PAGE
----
Original languageEnglish (US)
Pages (from-to)61-66
Number of pages6
JournalJournal of Surgical Research
Volume237
DOIs
StatePublished - May 1 2019

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Adenomatous Polyposis Coli
Restorative Proctocolectomy
Colonic Pouches
Ulcerative Colitis
Colectomy
Pouchitis
Antidiarrheals
Research Ethics Committees
Appetite
Rectal Neoplasms
Crohn Disease
Population
Pathologic Constriction
Age Groups
Demography
Pediatrics
Incidence
Therapeutics

Keywords

  • Ileal pouch anal anastomosis
  • Ileostomy
  • J pouch
  • Pediatric
  • Restorative proctocolectomy
  • Ulcerative colitis

ASJC Scopus subject areas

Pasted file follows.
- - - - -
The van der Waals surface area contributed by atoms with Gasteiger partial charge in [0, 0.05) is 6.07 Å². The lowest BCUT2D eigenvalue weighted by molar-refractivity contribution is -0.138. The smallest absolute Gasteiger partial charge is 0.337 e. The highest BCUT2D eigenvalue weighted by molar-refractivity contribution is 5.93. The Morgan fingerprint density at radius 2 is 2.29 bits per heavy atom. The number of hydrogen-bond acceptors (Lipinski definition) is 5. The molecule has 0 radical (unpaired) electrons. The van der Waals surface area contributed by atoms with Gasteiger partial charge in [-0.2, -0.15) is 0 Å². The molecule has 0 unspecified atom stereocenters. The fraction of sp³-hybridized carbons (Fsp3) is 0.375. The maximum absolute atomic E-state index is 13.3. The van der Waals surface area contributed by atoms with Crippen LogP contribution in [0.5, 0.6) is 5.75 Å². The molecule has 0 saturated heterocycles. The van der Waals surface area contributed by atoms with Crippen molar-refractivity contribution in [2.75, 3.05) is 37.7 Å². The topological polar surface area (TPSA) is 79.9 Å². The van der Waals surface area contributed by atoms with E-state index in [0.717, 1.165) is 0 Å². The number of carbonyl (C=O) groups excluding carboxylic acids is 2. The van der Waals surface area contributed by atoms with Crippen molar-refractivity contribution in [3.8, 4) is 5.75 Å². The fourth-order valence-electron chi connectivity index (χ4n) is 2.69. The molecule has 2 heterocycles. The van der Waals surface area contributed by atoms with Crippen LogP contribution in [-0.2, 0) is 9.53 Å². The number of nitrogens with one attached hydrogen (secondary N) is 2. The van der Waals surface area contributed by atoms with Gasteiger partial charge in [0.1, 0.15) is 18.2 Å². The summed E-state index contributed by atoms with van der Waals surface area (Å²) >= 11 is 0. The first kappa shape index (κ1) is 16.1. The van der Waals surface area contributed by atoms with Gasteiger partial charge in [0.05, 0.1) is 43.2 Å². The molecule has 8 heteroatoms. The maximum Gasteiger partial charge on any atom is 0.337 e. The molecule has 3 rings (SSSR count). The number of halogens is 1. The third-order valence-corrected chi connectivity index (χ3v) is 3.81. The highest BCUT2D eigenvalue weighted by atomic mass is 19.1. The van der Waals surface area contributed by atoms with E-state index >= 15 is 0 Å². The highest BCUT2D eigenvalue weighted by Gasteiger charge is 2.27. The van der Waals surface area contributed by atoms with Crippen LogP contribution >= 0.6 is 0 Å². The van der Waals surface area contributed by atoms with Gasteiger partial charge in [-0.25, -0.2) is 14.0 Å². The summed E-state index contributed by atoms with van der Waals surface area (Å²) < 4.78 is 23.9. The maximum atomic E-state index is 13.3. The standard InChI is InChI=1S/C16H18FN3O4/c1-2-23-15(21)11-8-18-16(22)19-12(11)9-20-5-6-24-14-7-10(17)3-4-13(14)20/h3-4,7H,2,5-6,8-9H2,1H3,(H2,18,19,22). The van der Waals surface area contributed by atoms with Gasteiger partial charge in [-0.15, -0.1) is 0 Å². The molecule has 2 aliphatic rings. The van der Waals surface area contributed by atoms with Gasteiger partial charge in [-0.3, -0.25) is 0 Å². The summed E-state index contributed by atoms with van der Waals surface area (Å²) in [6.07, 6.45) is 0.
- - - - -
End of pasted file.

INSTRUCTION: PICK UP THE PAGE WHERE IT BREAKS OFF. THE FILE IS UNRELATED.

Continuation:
• Surgery

Cite this

Does Age Affect Surgical Outcomes After Ileal pouch–Anal Anastomosis in Children? / Bismar, Nora; Patel, Ashish S; Schindel, David T.

In: Journal of Surgical Research, Vol. 237, 01.05.2019, p. 61-66.

Research output: Contribution to journalArticle

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title = "Does Age Affect Surgical Outcomes After Ileal pouch–Anal Anastomosis in Children?",